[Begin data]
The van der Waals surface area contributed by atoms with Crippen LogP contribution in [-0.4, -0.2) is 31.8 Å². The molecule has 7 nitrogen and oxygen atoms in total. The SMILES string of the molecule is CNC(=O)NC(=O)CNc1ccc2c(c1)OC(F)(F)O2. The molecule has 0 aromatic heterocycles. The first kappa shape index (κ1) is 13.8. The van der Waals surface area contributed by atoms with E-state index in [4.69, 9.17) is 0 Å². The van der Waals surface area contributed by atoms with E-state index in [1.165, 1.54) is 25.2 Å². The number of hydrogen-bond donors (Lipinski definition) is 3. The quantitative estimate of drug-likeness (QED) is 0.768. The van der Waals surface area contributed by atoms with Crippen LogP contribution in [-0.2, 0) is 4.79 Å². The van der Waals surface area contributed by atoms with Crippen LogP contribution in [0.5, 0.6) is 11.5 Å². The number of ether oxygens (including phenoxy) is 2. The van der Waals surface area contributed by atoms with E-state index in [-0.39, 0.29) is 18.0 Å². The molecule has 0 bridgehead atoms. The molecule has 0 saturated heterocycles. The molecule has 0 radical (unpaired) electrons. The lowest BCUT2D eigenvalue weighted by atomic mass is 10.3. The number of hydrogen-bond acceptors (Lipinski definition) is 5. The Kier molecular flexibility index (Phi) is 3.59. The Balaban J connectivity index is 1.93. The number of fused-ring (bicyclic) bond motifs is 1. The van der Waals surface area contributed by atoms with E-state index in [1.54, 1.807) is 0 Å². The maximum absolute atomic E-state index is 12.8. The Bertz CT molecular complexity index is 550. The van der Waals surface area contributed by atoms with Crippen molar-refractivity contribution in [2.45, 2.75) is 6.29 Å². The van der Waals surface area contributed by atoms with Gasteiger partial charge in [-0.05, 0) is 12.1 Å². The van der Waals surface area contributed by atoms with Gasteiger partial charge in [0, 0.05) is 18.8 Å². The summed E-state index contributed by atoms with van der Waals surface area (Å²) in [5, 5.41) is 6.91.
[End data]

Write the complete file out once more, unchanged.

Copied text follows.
The van der Waals surface area contributed by atoms with Crippen LogP contribution in [-0.4, -0.2) is 31.8 Å². The molecule has 7 nitrogen and oxygen atoms in total. The SMILES string of the molecule is CNC(=O)NC(=O)CNc1ccc2c(c1)OC(F)(F)O2. The molecule has 0 aromatic heterocycles. The first kappa shape index (κ1) is 13.8. The van der Waals surface area contributed by atoms with E-state index in [4.69, 9.17) is 0 Å². The van der Waals surface area contributed by atoms with E-state index in [1.165, 1.54) is 25.2 Å². The number of hydrogen-bond donors (Lipinski definition) is 3. The quantitative estimate of drug-likeness (QED) is 0.768. The van der Waals surface area contributed by atoms with Crippen LogP contribution in [-0.2, 0) is 4.79 Å². The van der Waals surface area contributed by atoms with Crippen LogP contribution in [0.5, 0.6) is 11.5 Å². The number of ether oxygens (including phenoxy) is 2. The van der Waals surface area contributed by atoms with E-state index in [-0.39, 0.29) is 18.0 Å². The molecule has 0 bridgehead atoms. The molecule has 0 saturated heterocycles. The molecule has 0 radical (unpaired) electrons. The lowest BCUT2D eigenvalue weighted by atomic mass is 10.3. The number of hydrogen-bond acceptors (Lipinski definition) is 5. The Kier molecular flexibility index (Phi) is 3.59. The Balaban J connectivity index is 1.93. The number of fused-ring (bicyclic) bond motifs is 1. The van der Waals surface area contributed by atoms with E-state index in [1.54, 1.807) is 0 Å². The maximum absolute atomic E-state index is 12.8. The Bertz CT molecular complexity index is 550. The van der Waals surface area contributed by atoms with Crippen molar-refractivity contribution in [2.45, 2.75) is 6.29 Å². The van der Waals surface area contributed by atoms with Gasteiger partial charge in [-0.05, 0) is 12.1 Å². The van der Waals surface area contributed by atoms with Gasteiger partial charge in [0, 0.05) is 18.8 Å². The summed E-state index contributed by atoms with van der Waals surface area (Å²) in [5, 5.41) is 6.91.